Cymru burns, but Northern Syria may help us douse the flames.

(image: “Make Rojava Green Again”, c )

By Thomas Duffin

I write this following the tragic forest fires that have plagued Wales following last week's notably dry and hot weather, which was the hottest Easter Weekend on record for all 4 countries within the UK. From Blaenau Ffestiniog to the Sirhowy Valley, Wales has already been scarred by flame, with hotter weather still to come.

It comes as no surprise to anyone that the flames burn hotter and earlier with every coming year, with our climate rapidly careering toward catastrophe, forests and fields in Wales are being devastated. Even less surprising, yet also terrifying, is that this will only get worse without radical action.

Of course, with the climate catastrophe approaching us, we have seen some valiant attempts toward greater ownership of our environment by activists. From Greta Thurnberg to Extinction Rebellion, it is clear to see that climate action is becoming a mainstream issue in British politics. This, however, is still far from what is needed to overhaul our society in the time we have remaining to do so.

Even with the noise we're making today, it is clear the Westminster state establishment will attempt to continue its traditional path of reformism and concessionary action to whittle down activists and limit the inconvenience of businesses and capital rather than commit to lasting policy change. It highlights the severe disconnect between the working classes and the supposedly democratic institutions that declare that they "hear us" yet won't act accordingly.

For any political movement to be successful in this regard, we must not only recognise that our political institutions have failed, but attempt to establish an alternative model from which to organise a resistance to ecological collapse. In Wales, this is all the more necessary as movements such as YesCymru ( begin to march down the path to independence, yet still only provide a very vague vision of what annibyniaeth (independence) will look like when set in motion: Will a "Free Wales" simply shift the role of Westminster onto the Senedd, continuing the long and suicidal trend of political inaction over our habitats, or will we find this "new" model of democracy in which to rapidly reorganise our society towards ecological ends?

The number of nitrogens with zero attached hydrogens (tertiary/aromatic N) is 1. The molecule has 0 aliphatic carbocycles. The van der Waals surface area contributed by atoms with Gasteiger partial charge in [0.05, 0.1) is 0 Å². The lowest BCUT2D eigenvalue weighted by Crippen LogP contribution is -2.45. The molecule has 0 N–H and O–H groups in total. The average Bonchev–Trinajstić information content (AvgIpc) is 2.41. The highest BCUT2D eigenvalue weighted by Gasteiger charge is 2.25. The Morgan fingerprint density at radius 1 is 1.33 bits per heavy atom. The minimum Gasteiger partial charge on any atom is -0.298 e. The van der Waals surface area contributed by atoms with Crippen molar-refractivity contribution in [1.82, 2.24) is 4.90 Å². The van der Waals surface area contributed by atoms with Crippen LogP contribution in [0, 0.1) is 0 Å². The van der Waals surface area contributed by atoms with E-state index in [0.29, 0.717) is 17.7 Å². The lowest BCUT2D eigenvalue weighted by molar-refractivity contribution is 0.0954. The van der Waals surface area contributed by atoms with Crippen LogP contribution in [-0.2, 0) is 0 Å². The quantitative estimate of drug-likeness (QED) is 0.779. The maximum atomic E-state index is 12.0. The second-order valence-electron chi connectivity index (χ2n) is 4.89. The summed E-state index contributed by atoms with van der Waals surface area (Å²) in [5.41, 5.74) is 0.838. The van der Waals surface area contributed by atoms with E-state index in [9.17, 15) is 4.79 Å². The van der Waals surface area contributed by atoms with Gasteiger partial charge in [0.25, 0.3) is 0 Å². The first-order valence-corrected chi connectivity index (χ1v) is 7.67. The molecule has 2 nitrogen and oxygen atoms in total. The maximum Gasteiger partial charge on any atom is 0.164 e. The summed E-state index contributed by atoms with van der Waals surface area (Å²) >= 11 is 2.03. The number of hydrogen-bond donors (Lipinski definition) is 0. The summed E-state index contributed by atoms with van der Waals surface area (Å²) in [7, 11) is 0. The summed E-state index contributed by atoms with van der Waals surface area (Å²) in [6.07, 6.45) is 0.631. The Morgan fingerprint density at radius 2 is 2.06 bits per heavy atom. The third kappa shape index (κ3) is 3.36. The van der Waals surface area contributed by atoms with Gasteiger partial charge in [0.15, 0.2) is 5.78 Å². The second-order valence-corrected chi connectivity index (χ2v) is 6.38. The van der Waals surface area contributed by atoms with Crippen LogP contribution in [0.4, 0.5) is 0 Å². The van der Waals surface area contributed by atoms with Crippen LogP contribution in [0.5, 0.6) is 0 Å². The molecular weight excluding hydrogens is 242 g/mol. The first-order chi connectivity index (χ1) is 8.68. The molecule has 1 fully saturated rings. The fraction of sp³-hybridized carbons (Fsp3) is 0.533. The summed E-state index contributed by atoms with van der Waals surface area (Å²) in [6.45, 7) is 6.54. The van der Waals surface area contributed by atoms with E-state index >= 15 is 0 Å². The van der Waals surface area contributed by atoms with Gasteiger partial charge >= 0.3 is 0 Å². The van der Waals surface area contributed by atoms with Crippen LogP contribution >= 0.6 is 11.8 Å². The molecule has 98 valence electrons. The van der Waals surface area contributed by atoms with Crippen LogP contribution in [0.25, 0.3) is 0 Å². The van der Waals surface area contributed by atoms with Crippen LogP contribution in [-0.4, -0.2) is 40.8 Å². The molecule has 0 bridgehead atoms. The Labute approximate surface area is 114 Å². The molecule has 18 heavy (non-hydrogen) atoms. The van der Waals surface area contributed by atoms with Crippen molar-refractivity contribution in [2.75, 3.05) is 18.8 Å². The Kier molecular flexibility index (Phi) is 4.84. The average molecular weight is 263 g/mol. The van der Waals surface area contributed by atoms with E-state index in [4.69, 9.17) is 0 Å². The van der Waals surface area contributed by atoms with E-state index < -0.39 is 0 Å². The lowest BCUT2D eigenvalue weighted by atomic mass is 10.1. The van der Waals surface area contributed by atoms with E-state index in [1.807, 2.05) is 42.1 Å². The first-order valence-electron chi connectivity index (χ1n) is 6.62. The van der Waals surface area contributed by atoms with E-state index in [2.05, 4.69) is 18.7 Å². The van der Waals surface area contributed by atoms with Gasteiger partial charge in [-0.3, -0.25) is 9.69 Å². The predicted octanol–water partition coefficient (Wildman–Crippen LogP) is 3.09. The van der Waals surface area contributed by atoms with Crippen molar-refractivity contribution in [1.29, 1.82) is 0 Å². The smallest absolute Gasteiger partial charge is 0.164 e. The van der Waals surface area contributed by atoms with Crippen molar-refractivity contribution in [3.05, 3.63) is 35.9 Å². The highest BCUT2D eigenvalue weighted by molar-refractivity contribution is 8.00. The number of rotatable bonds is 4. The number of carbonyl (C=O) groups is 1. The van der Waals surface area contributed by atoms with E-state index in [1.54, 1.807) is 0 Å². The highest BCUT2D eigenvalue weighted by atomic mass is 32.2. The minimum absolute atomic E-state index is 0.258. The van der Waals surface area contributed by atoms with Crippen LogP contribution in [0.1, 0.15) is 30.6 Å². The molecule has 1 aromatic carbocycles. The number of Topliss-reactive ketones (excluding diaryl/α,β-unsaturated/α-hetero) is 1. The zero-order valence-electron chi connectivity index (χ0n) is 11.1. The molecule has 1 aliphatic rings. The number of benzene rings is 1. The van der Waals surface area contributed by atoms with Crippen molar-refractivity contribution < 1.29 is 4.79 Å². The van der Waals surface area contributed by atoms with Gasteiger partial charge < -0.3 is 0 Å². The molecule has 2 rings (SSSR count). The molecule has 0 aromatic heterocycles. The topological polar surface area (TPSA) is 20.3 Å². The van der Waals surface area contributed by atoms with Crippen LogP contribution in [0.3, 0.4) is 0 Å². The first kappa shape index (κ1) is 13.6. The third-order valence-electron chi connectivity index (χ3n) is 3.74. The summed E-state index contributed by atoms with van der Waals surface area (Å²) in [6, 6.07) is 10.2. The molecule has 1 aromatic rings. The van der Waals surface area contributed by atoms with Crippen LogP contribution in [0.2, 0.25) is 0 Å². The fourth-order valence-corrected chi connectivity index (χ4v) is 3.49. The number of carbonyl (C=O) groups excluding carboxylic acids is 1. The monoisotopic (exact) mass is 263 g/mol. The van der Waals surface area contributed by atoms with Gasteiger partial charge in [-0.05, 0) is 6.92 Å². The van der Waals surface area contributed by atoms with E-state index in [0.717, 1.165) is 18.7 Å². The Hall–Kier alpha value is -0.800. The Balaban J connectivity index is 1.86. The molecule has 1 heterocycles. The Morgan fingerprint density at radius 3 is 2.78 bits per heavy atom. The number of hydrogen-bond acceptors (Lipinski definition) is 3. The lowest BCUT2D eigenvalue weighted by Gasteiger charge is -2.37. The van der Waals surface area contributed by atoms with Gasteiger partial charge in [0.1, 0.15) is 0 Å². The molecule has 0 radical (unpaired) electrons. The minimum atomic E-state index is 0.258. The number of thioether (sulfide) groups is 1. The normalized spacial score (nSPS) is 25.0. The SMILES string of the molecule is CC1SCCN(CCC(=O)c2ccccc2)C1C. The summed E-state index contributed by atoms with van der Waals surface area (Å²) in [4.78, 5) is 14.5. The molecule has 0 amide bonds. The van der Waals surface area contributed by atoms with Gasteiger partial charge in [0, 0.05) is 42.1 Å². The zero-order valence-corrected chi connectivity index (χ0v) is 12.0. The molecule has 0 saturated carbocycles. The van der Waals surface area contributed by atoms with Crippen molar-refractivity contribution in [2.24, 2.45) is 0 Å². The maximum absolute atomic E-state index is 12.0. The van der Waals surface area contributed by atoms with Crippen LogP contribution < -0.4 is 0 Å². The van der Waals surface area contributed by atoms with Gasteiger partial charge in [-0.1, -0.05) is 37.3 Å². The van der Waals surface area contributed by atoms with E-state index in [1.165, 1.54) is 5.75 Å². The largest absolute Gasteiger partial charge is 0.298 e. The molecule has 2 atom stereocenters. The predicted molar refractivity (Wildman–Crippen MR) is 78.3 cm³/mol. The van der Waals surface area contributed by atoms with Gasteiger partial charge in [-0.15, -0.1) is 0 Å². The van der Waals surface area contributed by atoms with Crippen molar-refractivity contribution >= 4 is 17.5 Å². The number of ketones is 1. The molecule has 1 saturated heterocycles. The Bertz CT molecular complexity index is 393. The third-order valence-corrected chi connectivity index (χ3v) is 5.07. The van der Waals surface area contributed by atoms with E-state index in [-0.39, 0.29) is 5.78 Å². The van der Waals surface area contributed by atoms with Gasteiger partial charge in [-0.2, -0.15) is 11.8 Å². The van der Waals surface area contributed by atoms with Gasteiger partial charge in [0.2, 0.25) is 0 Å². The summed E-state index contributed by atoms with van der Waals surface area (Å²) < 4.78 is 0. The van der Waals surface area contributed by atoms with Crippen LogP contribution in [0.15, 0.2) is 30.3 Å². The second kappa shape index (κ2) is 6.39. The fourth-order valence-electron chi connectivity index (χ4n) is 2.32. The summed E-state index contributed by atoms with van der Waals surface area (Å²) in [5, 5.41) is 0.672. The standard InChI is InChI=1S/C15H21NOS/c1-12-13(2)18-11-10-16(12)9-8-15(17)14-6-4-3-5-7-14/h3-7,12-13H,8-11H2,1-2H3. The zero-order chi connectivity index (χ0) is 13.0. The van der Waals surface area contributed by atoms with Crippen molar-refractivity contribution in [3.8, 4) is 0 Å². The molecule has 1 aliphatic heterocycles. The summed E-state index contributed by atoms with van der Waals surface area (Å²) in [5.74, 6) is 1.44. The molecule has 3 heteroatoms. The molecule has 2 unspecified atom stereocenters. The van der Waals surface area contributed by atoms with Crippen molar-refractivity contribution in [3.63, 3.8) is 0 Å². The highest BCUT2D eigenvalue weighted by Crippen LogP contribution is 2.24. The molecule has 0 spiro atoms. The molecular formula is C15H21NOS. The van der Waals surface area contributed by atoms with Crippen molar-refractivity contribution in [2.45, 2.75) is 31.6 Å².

This is where the latter half of this article's headline comes into play. This "new" model I refer to isn't new at all. In fact, the political movement I imply has been put into practice across a region of Syria known as "SANES", or the Self-Administration of North-East Syria. Since the outbreak of civil war in Syria in 2012, The politically disenfranchised North-East of the country peacefully ousted much of the Assad Government institutions and began rapidly implementing their own alternatives. From this, they have developed a radically different mode of political discourse that has empowered communities to commit to restoring desertified Northern Syria to the lush greenland that preceded it.

Syria's Kurds, under the banner of the YPG and YPJ, not only ousted ISIS, but also worked with Arabs, Turkmen, Syriacs and other ethnicities to establish community-run councils that resolved divisive discourse within Syrian society that lead to much of the original civil unrest. Syriac and Kurdish became official languages along with Arabic, and a cultural and linguistic revival of cultures once outlawed by Assad has been cultivated from the rubble of cities and towns ravaged by Daesh. Direct democracy has stripped the political establishment of its power, and handed this power back into the local communities that some 8 years ago were rioting over similar political ignorance that we see from our leaders today.

The lessons learned in this democratic project can certainly be replicated in Wales. A country that historically has seen cultural and linguistic oppression, exploitation of natural resources, and a struggling movement for lasting political autonomy. Activists for independence and the rejection of Labour-Tory austerity politics need to see that a Free Wales is an ecological and directly democratic Wales. In the rubble of communities devastated by the abrupt end of most of our mining industry, we can build an alternative from the foundations of the Syrian question.

The way forward has been sown into the Earth, and we need only water the seeds.